How Sign Language and a Chance Meeting Forged a 35-Year Friendship

Paul Barnett (L) and Armando Rivera established a lifelong friendship after a chance meeting in a Fresno grocery store 35 years ago.

Paul Barnett (L) and Armando Rivera established a lifelong friendship after a chance meeting in a Fresno grocery store 35 years ago. (Photo courtesy of StoryCorps)

In honor of Cesar Chavez Day, the Henry Madden Library at California State University, Fresno has partnered with StoryCorps to record and preserve the stories of Latino families in the San Joaquin Valley. 

We’ll be airing excerpts of some of those conversations over the next several weeks on The California Report Magazine. This week, we hear from Armando Rivera, a deaf man and his longtime friend, Paul Barnett.

It was 35 years ago when Paul Barnett saw Armando Rivera struggling to communicate with a grocery store clerk in Fresno. Rivera is deaf.

“I knew the alphabet,” Barnett said of his rudimentary American Sign Language (ASL). “Being a social work student, I thought I was going to save the world, so I jumped in to try and interpret the little that I knew.”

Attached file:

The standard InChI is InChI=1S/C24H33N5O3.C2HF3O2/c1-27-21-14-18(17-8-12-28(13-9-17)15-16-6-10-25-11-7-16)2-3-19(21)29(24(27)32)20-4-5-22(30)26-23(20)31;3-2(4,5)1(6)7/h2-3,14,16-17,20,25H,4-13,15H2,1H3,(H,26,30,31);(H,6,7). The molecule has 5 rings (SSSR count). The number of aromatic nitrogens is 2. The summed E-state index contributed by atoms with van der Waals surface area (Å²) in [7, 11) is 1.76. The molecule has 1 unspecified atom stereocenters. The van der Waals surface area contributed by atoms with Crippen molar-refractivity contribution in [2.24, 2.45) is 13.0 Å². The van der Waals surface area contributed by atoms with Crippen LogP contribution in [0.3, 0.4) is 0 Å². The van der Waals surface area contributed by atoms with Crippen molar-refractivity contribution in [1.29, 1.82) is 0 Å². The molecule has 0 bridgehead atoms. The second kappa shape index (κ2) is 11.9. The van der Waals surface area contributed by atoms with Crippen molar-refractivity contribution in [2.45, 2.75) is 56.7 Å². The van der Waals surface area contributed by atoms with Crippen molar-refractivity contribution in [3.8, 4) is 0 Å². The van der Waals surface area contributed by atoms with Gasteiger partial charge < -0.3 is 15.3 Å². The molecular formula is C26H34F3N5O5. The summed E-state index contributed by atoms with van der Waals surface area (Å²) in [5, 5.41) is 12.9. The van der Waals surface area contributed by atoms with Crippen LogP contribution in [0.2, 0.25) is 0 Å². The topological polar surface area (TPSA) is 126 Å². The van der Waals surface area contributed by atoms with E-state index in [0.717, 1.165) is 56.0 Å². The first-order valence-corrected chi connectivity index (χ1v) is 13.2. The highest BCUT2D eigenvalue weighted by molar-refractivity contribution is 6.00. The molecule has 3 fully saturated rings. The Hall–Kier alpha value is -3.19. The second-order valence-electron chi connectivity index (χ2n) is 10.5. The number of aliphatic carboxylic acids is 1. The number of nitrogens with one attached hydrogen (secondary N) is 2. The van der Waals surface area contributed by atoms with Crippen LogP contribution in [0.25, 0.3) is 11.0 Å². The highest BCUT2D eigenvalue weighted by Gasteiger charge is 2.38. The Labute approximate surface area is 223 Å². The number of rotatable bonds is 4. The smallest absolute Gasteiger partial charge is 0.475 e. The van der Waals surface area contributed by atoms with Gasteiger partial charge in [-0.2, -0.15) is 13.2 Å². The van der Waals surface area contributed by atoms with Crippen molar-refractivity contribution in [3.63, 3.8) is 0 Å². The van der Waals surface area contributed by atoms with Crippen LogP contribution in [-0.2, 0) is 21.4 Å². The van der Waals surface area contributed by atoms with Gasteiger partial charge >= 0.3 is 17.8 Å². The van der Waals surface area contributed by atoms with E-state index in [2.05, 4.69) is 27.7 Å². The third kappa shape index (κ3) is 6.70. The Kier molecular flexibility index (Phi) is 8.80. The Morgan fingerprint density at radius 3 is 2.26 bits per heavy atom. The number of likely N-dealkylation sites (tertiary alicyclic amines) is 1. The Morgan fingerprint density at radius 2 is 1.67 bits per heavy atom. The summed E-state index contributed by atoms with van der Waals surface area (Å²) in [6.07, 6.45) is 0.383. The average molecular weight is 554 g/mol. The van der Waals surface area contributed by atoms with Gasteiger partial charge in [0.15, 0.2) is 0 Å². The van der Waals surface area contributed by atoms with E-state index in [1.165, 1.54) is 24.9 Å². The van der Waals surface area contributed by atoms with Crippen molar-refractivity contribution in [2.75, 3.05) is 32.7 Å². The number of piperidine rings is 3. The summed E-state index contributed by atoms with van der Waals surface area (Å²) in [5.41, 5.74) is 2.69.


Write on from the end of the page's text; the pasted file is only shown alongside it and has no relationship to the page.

The two exchanged numbers, and they started spending time and signing together. A year later, they were roommates, and 35 years later, they are still friends.


Before their checkout line meeting, Rivera worked in Central Valley fields with his family picking grapes and other produce.

“At the end of the day, I was basically all black with dirt,” said Rivera, through an ASL interpreter. “You could even feel the dirt in your nose, in your nostrils.”

Barnett sat down with Rivera for a StoryCorps interview to learn more about that time in his life.

The project was co-sponsored by the California State University, Fresno Office of the President, the College of Arts and Humanities, the College of Social Sciences and Valley Public Radio

Author

Ryan Levi

Ryan Levi is an intern with The California Report. He previously worked as an radio news intern where he primarily reported for KQED's daily newscasts as well as contributing to KQED's website. Prior to joining KQED in 2016, Ryan was a general assignment reporter and producer at KBIA-FM, the NPR member station in Columbia, Missouri. Ryan reported on Columbia's renewed fight against homelessness as well as coordinating the station's coverage of the annual True/False Film Fest, one of the top documentary film festivals in the country. Ryan has also written about film, food, books, religion, theater and other topics for various publications. You can find Ryan on Twitter @ryan_levi.

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